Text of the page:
South Padre: April 2013

South Padre: April 2013
Jorge Sosa displays the size of trout we hope to find as spawning activity increases in April.
"Go fly a kite!" I know everybody has heard that one at least a thousand times.

I loved April's perfect kite-flying wind as a kid but as a fishing guide I have different thoughts. Extreme windy conditions complicate fishing plans, sometimes to the point of having to cancel trips scheduled months in advance, as has happened on several occasions recently. Even though April's wind will be predominantly southerly, anything stronger than sustained 25 mph can whip bay water into chocolate foam. We will see a notable increase in both water temperature and water level this month along with increased feeding activity, all good, but the problem will be one of finding decent clarity after mid-morning.

Redfish catches have been inconsistent over the past month, better than we saw during late-summer and throughout the fall, but still not what we hope for. Our best redfish days have been during cooler weather patterns and low tides as these fish become more predictable and can be found hanging around edges of deeper pockets. Hopefully as the tides increase we will find them in smaller groups but more generally distributed across the flats. We are beginning to see increasing numbers of shrimp in backwater areas and this usually means that good afternoon and evening tailing action won't be far behind. I never pass on small batches of gulls hovering low over shallow flats as this is a sure sign that reds are pushing shrimp to the surface.

My favorite baits for tailing reds are the Kelley Wiggler ball-tail shads and paddle-tails. Lure color isn't usually as important as getting it in front of them. Never cast into the middle of a school or small group. If you cannot see the fish, trust the birds to tell you the direction they're feeding and aim your cast slightly ahead or just to the side; landing a lure dead-center of the group usually spooks them and none will bite. When you hook up, apply enough pressure to pull the fish away from the others as quickly as possible. A hooked fish bolting through the pod or school usually means you'll catch only one whereas if you fight it away from the others you can have multiple chances. If by chance you scatter a tailing group, a switch to a smaller topwater will often draw a strike with its subtle surface commotion when soft plastics might go unnoticed. The Spook Jr will also draw plenty of strikes when singles and small groups are feeding along sand and grass transitions.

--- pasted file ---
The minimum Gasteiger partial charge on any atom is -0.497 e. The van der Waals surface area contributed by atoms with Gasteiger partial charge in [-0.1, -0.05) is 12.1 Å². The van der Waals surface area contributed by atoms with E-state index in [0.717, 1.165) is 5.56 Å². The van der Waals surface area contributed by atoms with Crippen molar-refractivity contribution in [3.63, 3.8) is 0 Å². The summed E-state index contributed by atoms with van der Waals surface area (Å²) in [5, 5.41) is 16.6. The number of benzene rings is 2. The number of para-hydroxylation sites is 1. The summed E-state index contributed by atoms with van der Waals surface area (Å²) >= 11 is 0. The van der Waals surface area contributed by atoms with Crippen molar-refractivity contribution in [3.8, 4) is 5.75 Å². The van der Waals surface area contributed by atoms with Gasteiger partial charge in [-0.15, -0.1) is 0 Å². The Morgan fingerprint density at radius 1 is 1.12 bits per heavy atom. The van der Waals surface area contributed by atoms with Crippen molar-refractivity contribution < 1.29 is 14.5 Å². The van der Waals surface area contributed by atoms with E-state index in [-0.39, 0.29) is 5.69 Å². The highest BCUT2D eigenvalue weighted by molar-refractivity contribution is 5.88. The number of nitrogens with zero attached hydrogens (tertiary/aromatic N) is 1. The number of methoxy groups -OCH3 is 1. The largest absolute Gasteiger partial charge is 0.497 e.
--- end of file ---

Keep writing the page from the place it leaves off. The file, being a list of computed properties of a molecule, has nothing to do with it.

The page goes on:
Moving on to trout, I would say the fishery from the Arroyo down to South Padre is very healthy. Limits of decent keepers have been predictable and fairly easy. Plastics have been best so far but I expect a good topwater bite soon with warmer water temperatures. In shallow, clear water I like the Super Spook Jr in the clear glass color. In semi-clear conditions I prefer a bone, redhead, or Okie shad. Rigging topwaters of all sizes with Gamakatsu 1/0 single live bait hooks is standard for me.

Our best trout action recently has been during stronger tide flows. Back in February we were finding big trout schooled in depressions on the flats but this has not been the case since the water level, temperature, and fishing pressure have increased. We are already seeing egg development in the trout and serious spawning activity should have begun by the time you read this. I've always felt that large spawning females prefer mullet and piggy perch to other forage and mullet tails protruding from their mouths is not uncommon as spawning activity increases. Keying on mullet and throwing Spook Jrs shallow and Skitter Walks in deeper water is my go-to plan for big trout in April.

In closing, I can honestly say your possibility of catching a trout of magnum proportions definitely increases during the month of April. Don't expect it to be easy though; it will take determination and patience as I mentioned in last month's article. Think protected shorelines and sheltered coves with grassy bottom. With April's wind you can bet that fishing the leeward side of shorelines might be your only option when it really gets to howling and this limits our fishing territory. Being pinned down to smaller areas of good water clarity can really test your patience.

Look at April this way; if it's too windy to get out and if a big spawning trophy could talk, she would probably say, "Go fly a kite!" Best fishing to you this spring!